However, Chinoy advised against aggressive fiscal consolidation, supporting greater government support for the nascent economic recovery.
“Under the assumption that the economy will make a gradual recovery next fiscal, I am not sure the central bank will have to intervene and buy a lot of government debt because we project the current account to be flat and the balance of payments to be in a surplus. So, we will have this domestic liquidity sitting in the banking system and banks are going to be averse to giving credit strongly, we could be in a situation where the fiscal deficit is financed largely without any expansion of central bank’s balance sheet. The RBI, anticipating this, has become confident in withdrawing some of the rupee liquidity," he said. “Given the state of the private sector, we could be in a bit of a sweet spot next fiscal where you can have an expansionary fiscal impulse and yet, RBI will not be forced in financing the bulk of it," he said.
Chinoy said that he expects the Indian economy to see a contraction of 6.5% in the current fiscal, lower than the government’s latest projection of 7.7% factoring in the recent upturn in economic activities. “So, we actually are a little bit more hopeful than the NSO’s estimate because that was based on patterns till October and two things have changed since. One is since November there has be a big pick-up in government spending. We don’t have the number but if you look at the liquidity pattern, this is another strong month of government spending. There seems to be a conscious change in the strategy. For the next six months, there will be stronger government spending, in particular, capital expenditure," Chinoy said.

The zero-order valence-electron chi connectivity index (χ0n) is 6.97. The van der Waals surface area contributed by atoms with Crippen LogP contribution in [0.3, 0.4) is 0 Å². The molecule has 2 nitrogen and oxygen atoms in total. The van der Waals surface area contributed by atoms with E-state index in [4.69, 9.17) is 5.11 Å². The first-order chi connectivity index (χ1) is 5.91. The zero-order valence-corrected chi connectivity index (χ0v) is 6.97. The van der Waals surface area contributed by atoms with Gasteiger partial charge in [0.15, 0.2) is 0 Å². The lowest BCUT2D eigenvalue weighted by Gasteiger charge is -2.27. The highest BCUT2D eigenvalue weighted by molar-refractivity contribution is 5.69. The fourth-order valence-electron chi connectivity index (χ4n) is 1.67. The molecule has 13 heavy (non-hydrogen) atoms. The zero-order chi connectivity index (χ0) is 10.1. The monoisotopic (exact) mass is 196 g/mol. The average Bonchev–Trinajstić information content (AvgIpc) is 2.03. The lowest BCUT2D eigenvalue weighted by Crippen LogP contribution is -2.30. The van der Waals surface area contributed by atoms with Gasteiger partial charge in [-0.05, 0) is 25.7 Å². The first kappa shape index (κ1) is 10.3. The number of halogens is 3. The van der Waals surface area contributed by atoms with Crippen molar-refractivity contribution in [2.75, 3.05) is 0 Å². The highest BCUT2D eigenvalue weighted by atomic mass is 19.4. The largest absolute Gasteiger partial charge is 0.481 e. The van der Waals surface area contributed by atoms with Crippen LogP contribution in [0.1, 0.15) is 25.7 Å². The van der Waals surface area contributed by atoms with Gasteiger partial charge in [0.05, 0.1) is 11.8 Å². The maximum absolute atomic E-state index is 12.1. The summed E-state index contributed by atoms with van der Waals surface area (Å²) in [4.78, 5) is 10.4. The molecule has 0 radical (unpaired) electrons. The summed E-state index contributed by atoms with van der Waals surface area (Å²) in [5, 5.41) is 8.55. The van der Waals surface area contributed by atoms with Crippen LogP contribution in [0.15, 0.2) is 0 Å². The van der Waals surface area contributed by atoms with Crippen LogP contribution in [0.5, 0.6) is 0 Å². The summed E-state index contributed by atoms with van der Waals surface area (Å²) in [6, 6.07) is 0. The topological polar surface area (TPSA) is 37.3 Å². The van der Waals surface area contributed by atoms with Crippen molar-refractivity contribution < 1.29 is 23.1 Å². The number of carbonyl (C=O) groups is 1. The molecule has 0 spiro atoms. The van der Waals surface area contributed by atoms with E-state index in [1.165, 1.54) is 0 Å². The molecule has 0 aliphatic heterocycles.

However, Ahluwalia said the latest NSO projection of a 7.7% GDP contraction in the current fiscal assumes a huge increase in government consumption expenditure.
“But we must know that figures after October do not show that. If you want to limit the contraction to 7.7%, that implies an expenditure boost in the rest of the current year. The finance minister in her statements has said she was going to spend without too much regard to what it would do to the fiscal deficit in the current year. I think that is correct. We have to see how the Budget numbers come out," Ahluwalia said.
Both Acharya and Ahluwalia supported the idea of keeping the coronavirus vaccination free of cost for everybody. “The vaccination drive which of course will go on more than one year should be funded completely and money should not be the issue. If you are finding raising money difficult, I wouldn’t have a problem with a cess possibly a sharable one (with states) which will be levied on income taxes but is removed after two years and is totally earmarked for vaccination and public health requirements," Acharya suggested.
Ahluwalia suggested that there were things the finance minister could do on the tax front in the Budget as well as outside. For example, she could take proposals to the GST Council for reforming the indirect tax system. “The finance minister could take the proposal for a massive simplification of GST to the GST Council and do what the experts are saying would be the way to get more revenues. And in addition to that is asset sales," he added.